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U.S., Mexican drug gangs form alliances
Mexican drug cartels formed new alliances in 2009 with violent American street and prison gangs that helped tighten their stranglehold on the lucrative U.S. narcotics market, but competition among Mexican smugglers remains fierce and threatens more bloodshed in the United States, according to a Justice Department report.
The 2010 Drug Threat Assessment, released Thursday, also says Mexican drug cartels control most of the illicit cocaine, heroin and methamphetamine trade into the U.S., along with much of the marijuana distribution. The cartels’ tentacles reach every state, including some unexpected rural areas of the U.S.
“The growing strength and organization of criminal gangs, including their growing alliances with large Mexican [drug trafficking organiza[JUMP]tions], has changed the nature of midlevel and retail drug distribution in many local drug markets, even in suburban and rural areas,” says the National Drug Intelligence Center report.
“As a result, disrupting illicit drug availability and distribution will become increasingly difficult for state and local law enforcement agencies.”
According to the report, the Mexican connection benefits U.S. street gangs, as they are able to buy drugs directly from the cartels, which enables the gangs to flood the streets with less expensive drugs by cutting out midlevel wholesale dealers.
As an example, according to the report, members of the Chicago-based Latin Kings gang in Midland, Texas, now purchase cocaine directly from Mexican traffickers for $16,000 to $18,000 a kilogram. Those drugs then can be shipped directly to Chicago, where it would have cost the gang nearly $30,000 more to purchase a kilogram of cocaine from a midlevel wholesaler.
“With this savings,” the report says, “the gang undersells other local dealers who do not have the capacity to buy large wholesale quantities directly from Mexican [drug trafficking organizations] in Mexico or along the Southwest border.”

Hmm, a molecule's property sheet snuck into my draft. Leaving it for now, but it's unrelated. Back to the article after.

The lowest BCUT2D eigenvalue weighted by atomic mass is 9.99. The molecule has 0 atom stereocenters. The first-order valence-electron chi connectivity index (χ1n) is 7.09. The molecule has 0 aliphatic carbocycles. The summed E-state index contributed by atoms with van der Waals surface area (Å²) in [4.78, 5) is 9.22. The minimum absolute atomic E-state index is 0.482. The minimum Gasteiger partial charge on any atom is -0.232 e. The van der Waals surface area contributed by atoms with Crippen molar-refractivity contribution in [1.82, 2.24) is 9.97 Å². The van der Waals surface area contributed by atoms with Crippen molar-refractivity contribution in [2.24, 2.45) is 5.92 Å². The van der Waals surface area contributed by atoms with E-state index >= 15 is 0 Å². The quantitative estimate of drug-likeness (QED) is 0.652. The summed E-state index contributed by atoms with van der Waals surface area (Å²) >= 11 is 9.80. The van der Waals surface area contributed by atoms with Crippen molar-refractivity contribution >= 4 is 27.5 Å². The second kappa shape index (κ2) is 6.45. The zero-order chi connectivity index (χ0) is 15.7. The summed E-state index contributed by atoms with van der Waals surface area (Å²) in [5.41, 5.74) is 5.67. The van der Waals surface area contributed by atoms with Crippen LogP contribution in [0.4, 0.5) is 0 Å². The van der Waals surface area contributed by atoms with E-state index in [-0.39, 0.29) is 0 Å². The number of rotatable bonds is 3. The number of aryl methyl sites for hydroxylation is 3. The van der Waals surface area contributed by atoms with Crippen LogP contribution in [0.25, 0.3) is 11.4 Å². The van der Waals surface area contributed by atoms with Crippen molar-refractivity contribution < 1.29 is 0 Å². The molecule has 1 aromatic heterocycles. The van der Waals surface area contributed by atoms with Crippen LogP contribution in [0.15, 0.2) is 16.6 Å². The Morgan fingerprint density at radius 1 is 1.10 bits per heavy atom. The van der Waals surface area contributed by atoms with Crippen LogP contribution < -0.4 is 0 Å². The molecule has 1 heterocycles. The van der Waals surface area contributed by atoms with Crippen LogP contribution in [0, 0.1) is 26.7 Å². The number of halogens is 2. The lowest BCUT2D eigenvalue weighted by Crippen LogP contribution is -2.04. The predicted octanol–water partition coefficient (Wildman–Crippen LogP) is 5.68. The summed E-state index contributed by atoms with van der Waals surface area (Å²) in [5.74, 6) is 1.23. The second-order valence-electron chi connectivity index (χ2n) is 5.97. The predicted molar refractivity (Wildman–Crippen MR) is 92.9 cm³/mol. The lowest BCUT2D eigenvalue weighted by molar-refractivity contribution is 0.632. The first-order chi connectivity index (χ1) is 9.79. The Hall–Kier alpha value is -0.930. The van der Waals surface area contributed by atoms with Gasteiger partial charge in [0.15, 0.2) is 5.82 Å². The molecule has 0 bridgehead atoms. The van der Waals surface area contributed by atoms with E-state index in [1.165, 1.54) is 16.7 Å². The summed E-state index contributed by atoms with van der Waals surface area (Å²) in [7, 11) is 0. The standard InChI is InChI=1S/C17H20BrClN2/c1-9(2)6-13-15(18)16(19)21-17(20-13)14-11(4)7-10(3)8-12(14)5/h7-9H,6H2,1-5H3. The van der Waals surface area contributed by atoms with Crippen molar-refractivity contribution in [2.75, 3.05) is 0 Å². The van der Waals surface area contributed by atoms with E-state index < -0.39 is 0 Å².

The street gangs also prove useful to the cartels. The report says drug traffickers use gang members in Mexico and, to a lesser extent, in the U.S., especially in Texas and California, to protect smuggling routes, collect debts and kill rival traffickers.
“Gang members who are U.S. citizens are a particularly valuable asset to Mexican [drug trafficking organizations] because they can normally cross the U.S.-Mexico border with less law enforcement scrutiny and therefore are less likely to have illicit drug loads interdicted,” the report says.
Despite the worries of U.S. law enforcement, a vast majority of the violence still occurs on the Mexican side of the border. In 2009, according to unofficial estimates, as many as 8,000 people in Mexico, including 800 police and military officers, were killed as the cartels fought over smuggling corridors and responded to increased attention from authorities.
Most of the violence in the U.S. has been limited so far to cartel members in cities near the southwestern border, including Phoenix, where hundreds of drug-related kidnappings have been reported in recent years. According to the report, the kidnappings are generally the result of a dispute between an individual drug smuggler and a cartel’s leadership.
The report says some assaults against U.S. Border Patrol agents are the work of cartel members. Assaults against Border Patrol agents increased 46 percent between fiscal 2006 and fiscal 2008, when 1,097 incidents took place.
Those incidents included the fatal shooting of an agent in Campo, Calif., who had been investigating suspicious activity. Agent Robert Rosas, 30, was fatally shot by an unknown assailant in July while responding to an area notorious for alien and drug smuggling, according to U.S. Customs and Border Protection (CBP). He is survived by a wife and two children.
Law enforcement authorities also reported continuing concerns regarding weapons and tens of billions of dollars in cash destined for the cartels that is smuggled from the U.S. into Mexico across the southwestern border.
Meanwhile, Mexican federal police Thursday arrested that country’s so-called “King of Heroin,” a powerful drug trafficker suspected of running hundreds of pounds of heroin into Southern California each year. Jose Antonio Medina, 36, nicknamed “Don Pepe,” was arrested in the western state of Michoacan and is being held for prosecution.
About the Author
Ben Conery is a member of the investigative team covering the Supreme Court and legal affairs. Prior to coming to The Washington Times in 2008, Mr. Conery covered criminal justice and legal affairs for daily newspapers in Connecticut and Massachusetts. He was a 2006 recipient of the New England Newspaper Association’s Publick Occurrences Award for a series of articles about ...
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